Gaps in education not only exist between men and women in Romania but also between different segments of women throughout the country. For example, Roma women, on average, attend school for just 5 years – half of the average for other groups of women in the country. Differences are also high between women from rural and urban areas, with nearly 68% of women in urban areas gaining secondary education, compared to only 42% from rural areas.
Voice and agency
Women have limited presence in public decision making, with only 12% of seats in the national parliament currently held by women. Just 19% of ministers are women. Domestic violence is another manifestation of women’s lack of voice and agency in Romania. In the nearly 48,000 cases of domestic violence officially recorded during 2004-2008, most victims were adult women between the ages of 25 and 45. Empirical evidence linking gender-based violence and property ownership shows that domestic violence is reduced against women who own homes and other property. This ownership provides economic and physical security, boosts self-esteem, and provides women with exit options in an abusive relationship.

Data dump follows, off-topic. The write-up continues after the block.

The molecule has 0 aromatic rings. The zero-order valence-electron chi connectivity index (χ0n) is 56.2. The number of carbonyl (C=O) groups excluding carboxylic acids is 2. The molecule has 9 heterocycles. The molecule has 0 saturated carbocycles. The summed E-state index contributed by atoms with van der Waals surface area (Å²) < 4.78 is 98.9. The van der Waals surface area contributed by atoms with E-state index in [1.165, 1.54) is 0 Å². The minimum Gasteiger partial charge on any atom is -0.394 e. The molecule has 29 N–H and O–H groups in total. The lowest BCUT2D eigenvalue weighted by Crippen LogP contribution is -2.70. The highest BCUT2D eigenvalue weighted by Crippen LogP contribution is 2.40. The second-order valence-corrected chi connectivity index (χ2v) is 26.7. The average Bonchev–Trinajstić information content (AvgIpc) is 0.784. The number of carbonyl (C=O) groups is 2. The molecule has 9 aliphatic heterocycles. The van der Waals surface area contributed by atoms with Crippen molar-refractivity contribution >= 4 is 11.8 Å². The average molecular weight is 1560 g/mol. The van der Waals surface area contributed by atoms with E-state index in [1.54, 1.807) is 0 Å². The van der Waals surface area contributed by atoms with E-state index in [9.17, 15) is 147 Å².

This agenda, while daunting, must be met in order to place women and men on more equal footing – both economically and socially. By rising to this challenge, the World Bank Group is helping to pave the way for a better future for women and men alike in Romania - allowing everyone to live up to her or his fullest potential.
IFC, through its Banking-on-Women Program, has established a loan agreement with Garanti Bank to help Romanian women run their own businesses.